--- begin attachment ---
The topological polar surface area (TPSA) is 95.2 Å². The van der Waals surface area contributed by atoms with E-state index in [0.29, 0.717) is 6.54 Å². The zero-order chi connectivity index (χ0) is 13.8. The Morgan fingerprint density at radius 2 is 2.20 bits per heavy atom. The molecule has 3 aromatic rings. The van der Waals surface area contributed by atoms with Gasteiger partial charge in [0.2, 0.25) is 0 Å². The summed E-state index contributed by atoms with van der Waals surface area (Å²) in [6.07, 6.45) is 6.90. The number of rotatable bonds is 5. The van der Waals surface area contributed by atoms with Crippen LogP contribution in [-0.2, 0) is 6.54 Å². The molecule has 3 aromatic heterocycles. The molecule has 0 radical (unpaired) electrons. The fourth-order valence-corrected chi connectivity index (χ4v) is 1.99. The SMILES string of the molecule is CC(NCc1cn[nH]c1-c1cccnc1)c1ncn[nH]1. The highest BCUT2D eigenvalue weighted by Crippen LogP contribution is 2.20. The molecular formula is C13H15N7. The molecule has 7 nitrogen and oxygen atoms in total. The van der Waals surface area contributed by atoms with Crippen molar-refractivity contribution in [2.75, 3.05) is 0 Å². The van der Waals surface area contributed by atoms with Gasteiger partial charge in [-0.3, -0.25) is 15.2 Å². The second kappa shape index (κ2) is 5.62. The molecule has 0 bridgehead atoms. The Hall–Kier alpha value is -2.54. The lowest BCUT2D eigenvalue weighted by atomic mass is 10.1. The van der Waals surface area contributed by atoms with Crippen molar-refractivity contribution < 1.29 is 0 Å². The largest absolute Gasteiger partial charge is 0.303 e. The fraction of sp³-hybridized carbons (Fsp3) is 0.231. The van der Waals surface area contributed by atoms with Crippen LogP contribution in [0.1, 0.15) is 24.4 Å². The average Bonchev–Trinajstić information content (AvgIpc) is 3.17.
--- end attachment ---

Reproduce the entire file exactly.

The topological polar surface area (TPSA) is 95.2 Å². The van der Waals surface area contributed by atoms with E-state index in [0.29, 0.717) is 6.54 Å². The zero-order chi connectivity index (χ0) is 13.8. The Morgan fingerprint density at radius 2 is 2.20 bits per heavy atom. The molecule has 3 aromatic rings. The van der Waals surface area contributed by atoms with Gasteiger partial charge in [0.2, 0.25) is 0 Å². The summed E-state index contributed by atoms with van der Waals surface area (Å²) in [6.07, 6.45) is 6.90. The number of rotatable bonds is 5. The van der Waals surface area contributed by atoms with Crippen LogP contribution in [-0.2, 0) is 6.54 Å². The molecule has 3 aromatic heterocycles. The molecule has 0 radical (unpaired) electrons. The fourth-order valence-corrected chi connectivity index (χ4v) is 1.99. The SMILES string of the molecule is CC(NCc1cn[nH]c1-c1cccnc1)c1ncn[nH]1. The highest BCUT2D eigenvalue weighted by Crippen LogP contribution is 2.20. The molecular formula is C13H15N7. The molecule has 7 nitrogen and oxygen atoms in total. The van der Waals surface area contributed by atoms with Crippen molar-refractivity contribution in [2.75, 3.05) is 0 Å². The van der Waals surface area contributed by atoms with Gasteiger partial charge in [-0.3, -0.25) is 15.2 Å². The second kappa shape index (κ2) is 5.62. The molecule has 0 bridgehead atoms. The Hall–Kier alpha value is -2.54. The lowest BCUT2D eigenvalue weighted by atomic mass is 10.1. The van der Waals surface area contributed by atoms with Crippen molar-refractivity contribution < 1.29 is 0 Å². The largest absolute Gasteiger partial charge is 0.303 e. The fraction of sp³-hybridized carbons (Fsp3) is 0.231. The van der Waals surface area contributed by atoms with Crippen LogP contribution in [0.1, 0.15) is 24.4 Å². The average Bonchev–Trinajstić information content (AvgIpc) is 3.17.